Earlier this month, I participated in an event hosted by the Canadian Foundation for Healthcare Improvement. The goal of the event was to bring together thought leaders from seven countries to discuss and debate Canada’s Healthcare Strategy. Paul Martin, Deb Matthews, Don Drummond and Michael Guerriere were all there and it was an excellent discussion. Details of the event can be found here. Below are some of the ideas that caught my attention.
Startling facts from Ontario
15% of prescriptions are not filled in Ontario because the patient can’t afford the medication.
20% of hospital beds in the province are occupied by someone who shouldn’t be in a hospital. (This problem is often called the “ALC” problem – Alternate Level of Care.) Hospital beds are the most expensive beds in our healthcare system.
How Sweden fixed ALC
Sweden had the same chronic ALC problem as Ontario until a couple of years ago when they introduced an innovative solution. A problem that they couldn’t solve for decades suddenly disappeared within three months. What Sweden did is split the jurisdictional responsibility of hospital care from long term care: The province kept the responsibility for acute care, but they moved responsibility for long term care (along with the funding) to the municipality. And then, and here’s the genius, the province charged the municipality a high daily hospital bed fee for every day a person was left waiting to be transferred from a hospital bed out to a long term care facility. Since the cost of the long term care bed was so much lower than the cost of the hospital bed, the problem resolved itself very quickly. Now this is easier for Sweden to do because municipalities have income tax revenue, but I thought the idea of splitting responsibility to force efficiency was brilliant. (As an aside, in the Swedish tax model, 15% of income tax goes to the federal government, 10% goes to the province, and 20% to municipalities. No wonder they have such great transit over there!)
How the Germans do it
Here in Ontario, OHIP is managed like a Big Government Program, with a heavy bureaucracy managing a lumbering public claims system funded by taxes. In Germany, it is managed more like a tightly efficient, regulated crown corporation. Patients pay their health insurance premiums directly to the insurer. The government subsidizes these premiums for low wage earners, and a salary-based sliding scale higher premium paid by higher wage earners. Because it’s managed as a separate financial institution (and because it’s German) there is a tireless focus on efficiency and effectiveness, managed by teams of heavyweight quants. People are categorized into 38 different groups, with compensation to providers based on the representation of these groups in their roster. (Compare this to Ontario’s roster compensation that has 2 categories: “normal” and “old.”) Treatment outcomes are measured and a national drug formulary establishes best practices to manage costs. The Germans approach health insurance like a multi-billion dollar industry and run it like a bank.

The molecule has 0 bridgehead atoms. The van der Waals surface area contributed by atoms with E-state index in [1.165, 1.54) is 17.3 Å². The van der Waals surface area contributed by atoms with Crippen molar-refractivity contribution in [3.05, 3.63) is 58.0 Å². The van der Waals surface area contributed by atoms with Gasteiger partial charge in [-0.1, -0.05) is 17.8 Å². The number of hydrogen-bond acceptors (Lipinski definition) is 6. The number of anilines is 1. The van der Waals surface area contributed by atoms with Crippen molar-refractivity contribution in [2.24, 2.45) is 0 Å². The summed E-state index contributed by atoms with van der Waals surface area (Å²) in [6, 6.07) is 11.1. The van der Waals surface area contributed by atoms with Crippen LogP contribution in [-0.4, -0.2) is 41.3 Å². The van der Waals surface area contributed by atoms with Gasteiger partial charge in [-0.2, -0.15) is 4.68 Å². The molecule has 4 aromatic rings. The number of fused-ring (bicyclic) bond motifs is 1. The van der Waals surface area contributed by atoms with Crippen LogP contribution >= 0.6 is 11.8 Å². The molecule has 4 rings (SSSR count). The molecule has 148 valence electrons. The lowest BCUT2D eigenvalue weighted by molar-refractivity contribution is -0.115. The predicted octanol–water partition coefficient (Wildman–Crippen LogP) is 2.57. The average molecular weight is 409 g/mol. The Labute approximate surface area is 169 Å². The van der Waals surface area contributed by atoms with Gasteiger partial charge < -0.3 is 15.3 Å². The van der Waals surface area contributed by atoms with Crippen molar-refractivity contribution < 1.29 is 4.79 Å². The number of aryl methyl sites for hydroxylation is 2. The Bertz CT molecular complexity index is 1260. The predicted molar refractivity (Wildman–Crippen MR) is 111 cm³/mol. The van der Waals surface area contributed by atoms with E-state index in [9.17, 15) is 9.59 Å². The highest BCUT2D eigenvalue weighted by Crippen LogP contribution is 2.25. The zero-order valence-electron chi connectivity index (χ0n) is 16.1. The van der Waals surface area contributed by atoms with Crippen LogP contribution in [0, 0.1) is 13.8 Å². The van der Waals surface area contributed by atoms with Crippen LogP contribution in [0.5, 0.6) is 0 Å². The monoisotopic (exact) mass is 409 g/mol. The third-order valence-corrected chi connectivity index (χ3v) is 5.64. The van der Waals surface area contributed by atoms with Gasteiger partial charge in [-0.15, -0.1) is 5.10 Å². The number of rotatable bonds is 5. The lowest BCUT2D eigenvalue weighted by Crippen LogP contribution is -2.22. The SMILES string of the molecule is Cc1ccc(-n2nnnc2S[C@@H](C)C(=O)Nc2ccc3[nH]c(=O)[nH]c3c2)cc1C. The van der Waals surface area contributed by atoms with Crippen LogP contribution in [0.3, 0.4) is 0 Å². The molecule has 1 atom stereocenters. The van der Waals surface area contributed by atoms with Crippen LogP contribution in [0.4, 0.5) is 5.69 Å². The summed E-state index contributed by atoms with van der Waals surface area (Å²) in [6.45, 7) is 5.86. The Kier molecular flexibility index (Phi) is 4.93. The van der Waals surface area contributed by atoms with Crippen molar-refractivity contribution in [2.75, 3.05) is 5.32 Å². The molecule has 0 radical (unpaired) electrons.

What accounts for rising healthcare costs?
What surprised me about rising healthcare costs was how little of the increase was due to the ageing population we hear so much about. 10% of the increase can be accounted for by an ageing population. The lion’s share of increased cost is the increase of volume of activity. More medications and more tests. The consensus at the event was that the solution is to stop compensating providers for services and start compensating providers based on who’s in their roster, and to reward outcomes; move to a capitation model.
What can business do?
Michael Guerriere (Telus Health) made a number of insightful observations about the role of business in improving Canada’s healthcare landscape.
Different sectors respond to failure differently. In the private sector, if a project is failing, the business will kill it quickly and decisively. Whereas in the public sector, when a project is failing, governments have a tendency to, as Michael put it, “double down,” throwing good money after bad. His recommendation: Rely more on private sector capital to solve healthcare problems.
The challenge with this in Canada, however, is that we have 14 little healthcare markets. These little markets behave too differently from one another for a vendor to build a coherent national strategy, which explains why so few American healthcare vendors have much of a presence in Canada. I’m painfully aware of this problem in my standards work. It astounds me that every Canadian province feels the need to define different message formats for exchanging healthcare data. Yes you read that right, Canadian provinces are each defining different, incompatible technical specifications for exchanging healthcare data.
Primary care EMRs need better communication with the rest of the care community. This is a topic near and dear to my heart and I will be writing a separate blog post on this topic.